A well-loved British story comes to life to connect with audiences across Mainland China, as the family comedy adaptation of the Paddington Bear books launches across the country this week. As part of the celebrations of the GREAT Festival of Creativity in Shanghai, the Chinese Premiere of Paddington held at the Shanghai Film Museum brought together a group of very special guests joined by HRH, The Duke of Cambridge.The evening also highlighted exciting cultural exchanges between the UK and China.
Paddington stars a wealth of British film talent including Hugh Bonneville (Downton Abbey), Sally Hawkins, Julie Walters, Peter Capaldi (Dr Who), Jim Broadbent and Ben Whishaw as the British voice of Paddington himself, and directed by Paul King (Bunny and the Bull, The Mighty Boosh) and multi-award winning producer David Heyman (Gravity, the Harry Potter series).
Paul King and David Heyman were joined on the red carpet with celebrated Chinese actor Chen Xuedong (Tiny Times) who voices Paddington in the Chinese version of the movie. The crowd gave a very warm welcome to Paddington himself who was present for his Chinese debut, and warmer still for HRH The Duke of Cambridge upon his arrival.
Producer David Heyman on the red carpet said:
We couldn’t be happier to bring our cinematic adaptation of Michael Bond’s Paddington to China.
Director Paul King added:
Paddington is the story of a young bear who travels around the world to find a warm welcome and a friendly home. We hope Chinese audiences will greet him with open arms, as others have done around the world.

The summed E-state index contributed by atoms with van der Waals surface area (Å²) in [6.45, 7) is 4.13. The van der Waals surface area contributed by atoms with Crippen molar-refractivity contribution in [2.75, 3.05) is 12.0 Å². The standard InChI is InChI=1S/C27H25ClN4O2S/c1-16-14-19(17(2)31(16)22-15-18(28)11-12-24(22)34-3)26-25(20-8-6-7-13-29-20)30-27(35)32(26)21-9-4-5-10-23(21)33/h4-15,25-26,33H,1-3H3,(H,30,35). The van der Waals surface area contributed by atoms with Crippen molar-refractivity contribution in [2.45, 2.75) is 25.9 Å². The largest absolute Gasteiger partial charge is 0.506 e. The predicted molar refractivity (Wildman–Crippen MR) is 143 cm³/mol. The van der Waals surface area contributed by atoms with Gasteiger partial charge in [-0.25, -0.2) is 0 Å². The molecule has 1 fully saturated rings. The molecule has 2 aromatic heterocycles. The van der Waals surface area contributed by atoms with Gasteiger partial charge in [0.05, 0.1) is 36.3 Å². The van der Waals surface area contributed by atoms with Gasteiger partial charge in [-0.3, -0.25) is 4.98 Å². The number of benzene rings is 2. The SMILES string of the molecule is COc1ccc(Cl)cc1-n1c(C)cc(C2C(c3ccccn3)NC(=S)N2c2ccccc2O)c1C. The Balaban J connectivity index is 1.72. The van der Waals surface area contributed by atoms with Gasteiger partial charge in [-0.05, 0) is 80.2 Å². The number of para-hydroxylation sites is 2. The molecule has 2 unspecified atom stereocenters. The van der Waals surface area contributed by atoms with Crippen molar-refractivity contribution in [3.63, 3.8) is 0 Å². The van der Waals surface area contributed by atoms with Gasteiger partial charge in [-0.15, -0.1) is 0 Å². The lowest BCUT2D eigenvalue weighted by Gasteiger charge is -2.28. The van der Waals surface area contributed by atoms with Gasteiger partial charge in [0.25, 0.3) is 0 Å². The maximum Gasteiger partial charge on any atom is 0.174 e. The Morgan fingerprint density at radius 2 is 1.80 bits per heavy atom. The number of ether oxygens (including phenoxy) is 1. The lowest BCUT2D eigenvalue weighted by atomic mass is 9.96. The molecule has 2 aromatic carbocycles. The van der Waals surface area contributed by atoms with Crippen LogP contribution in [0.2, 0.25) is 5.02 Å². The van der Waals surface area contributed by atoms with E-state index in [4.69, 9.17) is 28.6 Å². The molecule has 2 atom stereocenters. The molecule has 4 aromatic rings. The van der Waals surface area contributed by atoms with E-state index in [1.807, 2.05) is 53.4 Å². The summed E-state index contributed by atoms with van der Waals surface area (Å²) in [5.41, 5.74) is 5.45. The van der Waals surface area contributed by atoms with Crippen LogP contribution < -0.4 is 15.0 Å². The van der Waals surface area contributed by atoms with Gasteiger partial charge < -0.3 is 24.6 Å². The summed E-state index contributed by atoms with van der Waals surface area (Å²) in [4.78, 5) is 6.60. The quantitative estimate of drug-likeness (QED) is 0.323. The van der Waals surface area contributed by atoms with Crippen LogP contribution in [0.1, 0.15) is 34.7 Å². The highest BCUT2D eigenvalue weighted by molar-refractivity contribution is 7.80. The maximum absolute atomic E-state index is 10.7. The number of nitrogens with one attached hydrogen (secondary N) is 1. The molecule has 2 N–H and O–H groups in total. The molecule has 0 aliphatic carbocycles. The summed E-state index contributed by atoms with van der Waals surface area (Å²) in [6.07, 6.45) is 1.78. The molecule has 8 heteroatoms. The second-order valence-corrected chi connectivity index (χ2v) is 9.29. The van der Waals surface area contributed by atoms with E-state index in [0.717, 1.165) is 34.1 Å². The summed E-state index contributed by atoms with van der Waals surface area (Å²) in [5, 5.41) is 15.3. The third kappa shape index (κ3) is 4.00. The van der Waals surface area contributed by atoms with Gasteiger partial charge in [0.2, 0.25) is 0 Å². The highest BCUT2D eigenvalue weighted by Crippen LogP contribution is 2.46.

Also in attendance on the red carpet was Rt Hon Sajid Javid, MP and Secretary of State for Culture, Media and Sport in the United Kingdom, who was in Shanghai to launch the first UK-China Year of Cultural exchange:
It’s brilliant to see a much-loved British story like Paddington being celebrated and appearing on the big screen in one of China’s most prestigious film museums. Throughout this Year of Cultural Exchange we can look forward to more events such as this, showcasing UK culture in China and Chinese culture in the UK.
As a symbol of promoting further cross-cultural exchange between China and the UK, HRH The Duke of Cambridge in his role as President of the British Academy of Film and Television Arts (BAFTA) presented the highly respected Shanghai Film Museum with a replica of Zhang Yimou’s BAFTA award for Raise The Red Lantern in the ‘Film Not in the English Language’ category in 1993. The gift recognises China’s rich film culture and is a symbol of BAFTA’s intentions to forge stronger links with the creative talent in the country.
Amanda Berry OBE Chief Executive of BAFTA said:
BAFTA has a history of recognising Chinese creative talent through our Film Awards. We look forward to establishing even greater ties with the industry through our future activity in China.
Film director Zhang Yimou said:
I’m thrilled that BAFTA has chosen to donate a replica of the award I won for Raise the Red Lantern to the Shanghai Film Museum. This will allow many people to see the BAFTA award that means so much to me.
HRH The Duke of Cambridge ended his appearance at the event by giving a historical documentary filmed by a British war correspondent set in 1900’s Shanghai and restored by the British Film Institute to the Chinese Film Archives as represented by Mr Ren Zhonglun, President of the Shanghai Film Group and the Shanghai Film Museum, the Duke said:
As a gift from one nation to another, this will cement our relationship for what I hope will be every bit as strong for the next 100 years.